For millions of sports fans, placing a wager on the action they are watching is something they do on a regular basis.
When it comes to rugby, the good news for fans is that the choice on offer is excellent. Every bookmaker out there will allow you to bet on rugby with them, and not only that but they will offer you many ways in which you can bet.
According to the Odds Manager: there are more rugby promotions than ever before, another positive for fans to look forward to.
Things are different from other sports, for example, football, where very different choices are there for fans and football also has more betting markets and offers available.
So, if you want to get to grips with rugby betting, what is on offer for you and where is the best place to head?
Is Handicap Betting the Most Common Way to Bet?
If you look at other sports, the most common betting market is the win line, however rugby is a little different.
Handicap betting in rugby is incredibly popular, and a great way to bet. For those that don’t know, the handicap line is something that bookmakers create themselves as a fictional line based on the result.
The reason for this is because the handicap line will even out the game. For example, a favourite will be long odds on to win the game but on the handicap line they are a bigger price because they have a 10 point fictional deficit to overcome.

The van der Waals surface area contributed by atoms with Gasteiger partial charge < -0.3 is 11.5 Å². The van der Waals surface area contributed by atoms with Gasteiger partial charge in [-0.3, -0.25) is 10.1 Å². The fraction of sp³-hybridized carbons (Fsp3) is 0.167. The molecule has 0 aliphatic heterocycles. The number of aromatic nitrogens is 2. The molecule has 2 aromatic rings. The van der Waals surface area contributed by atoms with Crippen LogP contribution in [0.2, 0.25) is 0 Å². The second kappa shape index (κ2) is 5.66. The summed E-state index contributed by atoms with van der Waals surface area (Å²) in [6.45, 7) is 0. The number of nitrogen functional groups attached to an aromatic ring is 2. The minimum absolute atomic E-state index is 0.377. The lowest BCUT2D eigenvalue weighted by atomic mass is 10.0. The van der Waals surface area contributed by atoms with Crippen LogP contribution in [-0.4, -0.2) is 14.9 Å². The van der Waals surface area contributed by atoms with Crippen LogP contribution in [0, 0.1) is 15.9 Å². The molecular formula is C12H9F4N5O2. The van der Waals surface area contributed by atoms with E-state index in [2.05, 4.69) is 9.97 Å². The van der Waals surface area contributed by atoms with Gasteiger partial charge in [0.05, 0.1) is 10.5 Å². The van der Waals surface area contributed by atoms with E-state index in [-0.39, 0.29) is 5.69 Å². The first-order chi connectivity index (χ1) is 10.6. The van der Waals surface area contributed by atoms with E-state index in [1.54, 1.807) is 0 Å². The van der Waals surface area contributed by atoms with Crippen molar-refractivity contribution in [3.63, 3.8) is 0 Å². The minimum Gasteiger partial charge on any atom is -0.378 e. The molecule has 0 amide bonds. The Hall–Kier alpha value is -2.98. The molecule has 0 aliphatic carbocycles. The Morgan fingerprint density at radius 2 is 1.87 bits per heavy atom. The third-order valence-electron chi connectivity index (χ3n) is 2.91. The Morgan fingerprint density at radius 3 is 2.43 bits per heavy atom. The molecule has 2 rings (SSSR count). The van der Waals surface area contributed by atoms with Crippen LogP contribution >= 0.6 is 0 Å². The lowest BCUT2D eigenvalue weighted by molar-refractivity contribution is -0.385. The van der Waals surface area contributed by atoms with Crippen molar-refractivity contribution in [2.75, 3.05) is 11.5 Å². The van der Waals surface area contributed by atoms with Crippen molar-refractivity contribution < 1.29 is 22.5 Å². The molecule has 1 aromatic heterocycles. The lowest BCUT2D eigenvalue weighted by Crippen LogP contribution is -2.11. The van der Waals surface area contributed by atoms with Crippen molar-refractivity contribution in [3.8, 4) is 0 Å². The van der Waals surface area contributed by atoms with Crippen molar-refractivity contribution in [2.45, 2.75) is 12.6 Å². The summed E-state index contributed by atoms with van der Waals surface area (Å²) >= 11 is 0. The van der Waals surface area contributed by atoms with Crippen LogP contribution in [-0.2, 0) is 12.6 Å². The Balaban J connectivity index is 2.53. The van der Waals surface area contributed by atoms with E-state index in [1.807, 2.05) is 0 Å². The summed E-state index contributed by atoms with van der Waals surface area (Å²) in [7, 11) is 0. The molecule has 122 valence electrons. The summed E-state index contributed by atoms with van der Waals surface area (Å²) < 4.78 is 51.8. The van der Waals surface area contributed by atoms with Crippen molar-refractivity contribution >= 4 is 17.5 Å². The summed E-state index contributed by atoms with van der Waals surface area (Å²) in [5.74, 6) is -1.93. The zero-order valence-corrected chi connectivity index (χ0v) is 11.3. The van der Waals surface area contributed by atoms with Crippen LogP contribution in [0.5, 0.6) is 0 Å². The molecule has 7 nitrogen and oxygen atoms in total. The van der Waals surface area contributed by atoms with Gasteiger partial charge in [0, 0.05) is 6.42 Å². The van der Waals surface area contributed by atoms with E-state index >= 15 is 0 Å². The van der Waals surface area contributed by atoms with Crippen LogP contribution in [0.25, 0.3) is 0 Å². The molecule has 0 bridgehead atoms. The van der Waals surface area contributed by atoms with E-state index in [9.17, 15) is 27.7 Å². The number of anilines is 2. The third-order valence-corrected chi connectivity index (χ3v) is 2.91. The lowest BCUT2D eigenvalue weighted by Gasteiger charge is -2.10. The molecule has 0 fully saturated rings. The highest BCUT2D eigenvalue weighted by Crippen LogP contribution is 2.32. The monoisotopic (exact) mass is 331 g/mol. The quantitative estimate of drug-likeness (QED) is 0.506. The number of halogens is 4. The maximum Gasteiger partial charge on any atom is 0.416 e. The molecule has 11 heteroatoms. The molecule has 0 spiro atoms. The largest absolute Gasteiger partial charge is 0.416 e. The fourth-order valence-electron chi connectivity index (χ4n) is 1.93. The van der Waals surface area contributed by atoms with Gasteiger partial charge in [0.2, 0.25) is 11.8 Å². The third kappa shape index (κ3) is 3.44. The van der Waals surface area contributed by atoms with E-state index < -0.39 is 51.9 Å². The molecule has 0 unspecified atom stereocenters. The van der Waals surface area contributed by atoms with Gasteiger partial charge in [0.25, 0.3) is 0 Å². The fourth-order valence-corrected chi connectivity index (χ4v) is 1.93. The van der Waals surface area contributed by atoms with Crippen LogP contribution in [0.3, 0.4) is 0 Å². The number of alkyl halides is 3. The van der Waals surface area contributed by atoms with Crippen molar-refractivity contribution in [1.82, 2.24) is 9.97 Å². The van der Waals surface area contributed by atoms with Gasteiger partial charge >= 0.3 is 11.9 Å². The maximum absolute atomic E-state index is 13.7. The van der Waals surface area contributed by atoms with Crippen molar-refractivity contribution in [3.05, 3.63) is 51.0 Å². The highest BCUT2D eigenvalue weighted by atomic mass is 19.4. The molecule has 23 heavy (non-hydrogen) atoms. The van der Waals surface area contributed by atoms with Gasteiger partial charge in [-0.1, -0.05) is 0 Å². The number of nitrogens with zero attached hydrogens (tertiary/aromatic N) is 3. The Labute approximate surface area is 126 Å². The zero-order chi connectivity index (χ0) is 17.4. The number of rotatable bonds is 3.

A look at upcoming rugby union fixtures may show you some big favourites where you think that betting is not worthwhile but the handicap line will give you the opportunity to still place a bet.
Handicap betting is amongst the most common ways to bet, alongside the win market, and certainly has its advantages over that.
Betting Without Picking a Winner
One of the great advances with betting is the different ways in which players can bet on a game without actually picking a winner. Traditionally, betting is all about picking out who will win, but not all rugby markets offer that.
Perhaps the most commonly used of these is the total points market. This is another line created by bookmakers, just like the handicap line.
They set a number of points, which has .5 at the end of it to prevent a draw, meaning this is a two-way market.
So, if the market is set at 43.5 then you have two options for betting, 44 and over or 43 and under.
The recently launched Autumn Nations Cup will have some one-sided games in the tournament. If you don’t want to use the handicap line, using total points for betting can be a way of backing a team to win by a big margin, or a smaller team to keep things tight.
Betting In Play
One of the biggest changes we have seen with betting recently is the move to in play betting. This is where you can place bets during play, rather than before the game.
You can watch the momentum of a game and bet accordingly, rather than trying to predict what will happen based on past meetings.
The odds change as the game progresses, if a team goes ahead they will be strong favourites to win, especially if this is in the second half.
You can also break down the game into sections here, for example, you can bet on someone to win the first half or win the second half, rather than the entire game if you see them controlling a period.
All of this put together offers a fantastic service, and showcases some of the best betting markets out there for rugby fans.